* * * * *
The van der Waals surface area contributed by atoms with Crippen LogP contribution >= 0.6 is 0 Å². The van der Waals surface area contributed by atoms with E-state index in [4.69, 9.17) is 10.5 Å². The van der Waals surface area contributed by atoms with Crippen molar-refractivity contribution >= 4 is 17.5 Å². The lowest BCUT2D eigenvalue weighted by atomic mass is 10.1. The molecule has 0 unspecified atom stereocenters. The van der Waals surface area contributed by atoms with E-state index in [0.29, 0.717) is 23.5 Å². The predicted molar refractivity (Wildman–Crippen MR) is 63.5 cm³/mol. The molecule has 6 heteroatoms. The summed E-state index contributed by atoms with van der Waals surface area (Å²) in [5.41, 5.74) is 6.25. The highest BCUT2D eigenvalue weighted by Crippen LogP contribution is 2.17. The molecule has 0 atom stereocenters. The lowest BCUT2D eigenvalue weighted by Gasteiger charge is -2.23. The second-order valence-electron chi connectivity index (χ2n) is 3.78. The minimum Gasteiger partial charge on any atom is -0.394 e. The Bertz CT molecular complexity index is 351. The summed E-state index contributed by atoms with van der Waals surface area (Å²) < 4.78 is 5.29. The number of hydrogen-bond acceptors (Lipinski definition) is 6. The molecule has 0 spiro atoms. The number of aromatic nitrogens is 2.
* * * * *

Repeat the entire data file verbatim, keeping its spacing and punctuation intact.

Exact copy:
The van der Waals surface area contributed by atoms with Crippen LogP contribution >= 0.6 is 0 Å². The van der Waals surface area contributed by atoms with E-state index in [4.69, 9.17) is 10.5 Å². The van der Waals surface area contributed by atoms with Crippen molar-refractivity contribution >= 4 is 17.5 Å². The lowest BCUT2D eigenvalue weighted by atomic mass is 10.1. The molecule has 0 unspecified atom stereocenters. The van der Waals surface area contributed by atoms with E-state index in [0.29, 0.717) is 23.5 Å². The predicted molar refractivity (Wildman–Crippen MR) is 63.5 cm³/mol. The molecule has 6 heteroatoms. The summed E-state index contributed by atoms with van der Waals surface area (Å²) in [5.41, 5.74) is 6.25. The highest BCUT2D eigenvalue weighted by Crippen LogP contribution is 2.17. The molecule has 0 atom stereocenters. The lowest BCUT2D eigenvalue weighted by Gasteiger charge is -2.23. The second-order valence-electron chi connectivity index (χ2n) is 3.78. The minimum Gasteiger partial charge on any atom is -0.394 e. The Bertz CT molecular complexity index is 351. The summed E-state index contributed by atoms with van der Waals surface area (Å²) < 4.78 is 5.29. The number of hydrogen-bond acceptors (Lipinski definition) is 6. The molecule has 0 spiro atoms. The number of aromatic nitrogens is 2.